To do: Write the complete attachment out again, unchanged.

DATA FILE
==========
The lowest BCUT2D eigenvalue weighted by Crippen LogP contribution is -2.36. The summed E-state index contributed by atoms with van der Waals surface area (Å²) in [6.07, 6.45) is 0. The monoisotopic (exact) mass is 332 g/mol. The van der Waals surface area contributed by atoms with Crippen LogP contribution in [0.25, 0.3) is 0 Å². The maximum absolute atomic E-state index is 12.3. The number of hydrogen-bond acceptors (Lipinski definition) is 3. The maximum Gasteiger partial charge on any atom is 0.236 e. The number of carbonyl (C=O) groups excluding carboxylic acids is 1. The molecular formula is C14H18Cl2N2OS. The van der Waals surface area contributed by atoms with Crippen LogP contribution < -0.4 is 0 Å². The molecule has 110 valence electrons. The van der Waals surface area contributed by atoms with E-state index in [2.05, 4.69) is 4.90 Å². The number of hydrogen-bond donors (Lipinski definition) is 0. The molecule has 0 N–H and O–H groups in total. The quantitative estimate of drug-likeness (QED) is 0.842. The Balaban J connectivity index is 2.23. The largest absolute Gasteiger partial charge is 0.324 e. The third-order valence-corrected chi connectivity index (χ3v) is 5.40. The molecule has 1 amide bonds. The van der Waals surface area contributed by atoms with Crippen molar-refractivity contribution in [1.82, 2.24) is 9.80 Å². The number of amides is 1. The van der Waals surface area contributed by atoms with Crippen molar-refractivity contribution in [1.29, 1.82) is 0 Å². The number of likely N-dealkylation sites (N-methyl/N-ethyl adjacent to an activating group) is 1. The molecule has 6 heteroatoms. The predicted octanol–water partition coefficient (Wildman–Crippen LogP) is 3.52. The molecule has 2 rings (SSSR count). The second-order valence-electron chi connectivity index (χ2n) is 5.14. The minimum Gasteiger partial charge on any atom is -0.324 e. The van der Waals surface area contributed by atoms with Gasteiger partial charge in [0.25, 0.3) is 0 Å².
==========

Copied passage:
The lowest BCUT2D eigenvalue weighted by Crippen LogP contribution is -2.36. The summed E-state index contributed by atoms with van der Waals surface area (Å²) in [6.07, 6.45) is 0. The monoisotopic (exact) mass is 332 g/mol. The van der Waals surface area contributed by atoms with Crippen LogP contribution in [0.25, 0.3) is 0 Å². The maximum absolute atomic E-state index is 12.3. The number of hydrogen-bond acceptors (Lipinski definition) is 3. The maximum Gasteiger partial charge on any atom is 0.236 e. The number of carbonyl (C=O) groups excluding carboxylic acids is 1. The molecular formula is C14H18Cl2N2OS. The van der Waals surface area contributed by atoms with Crippen LogP contribution < -0.4 is 0 Å². The molecule has 110 valence electrons. The van der Waals surface area contributed by atoms with E-state index in [2.05, 4.69) is 4.90 Å². The number of hydrogen-bond donors (Lipinski definition) is 0. The molecule has 0 N–H and O–H groups in total. The quantitative estimate of drug-likeness (QED) is 0.842. The Balaban J connectivity index is 2.23. The largest absolute Gasteiger partial charge is 0.324 e. The third-order valence-corrected chi connectivity index (χ3v) is 5.40. The molecule has 1 amide bonds. The van der Waals surface area contributed by atoms with Crippen molar-refractivity contribution in [1.82, 2.24) is 9.80 Å². The number of amides is 1. The van der Waals surface area contributed by atoms with Crippen molar-refractivity contribution in [1.29, 1.82) is 0 Å². The number of likely N-dealkylation sites (N-methyl/N-ethyl adjacent to an activating group) is 1. The molecule has 6 heteroatoms. The predicted octanol–water partition coefficient (Wildman–Crippen LogP) is 3.52. The molecule has 2 rings (SSSR count). The second-order valence-electron chi connectivity index (χ2n) is 5.14. The minimum Gasteiger partial charge on any atom is -0.324 e. The van der Waals surface area contributed by atoms with Gasteiger partial charge in [0.25, 0.3) is 0 Å².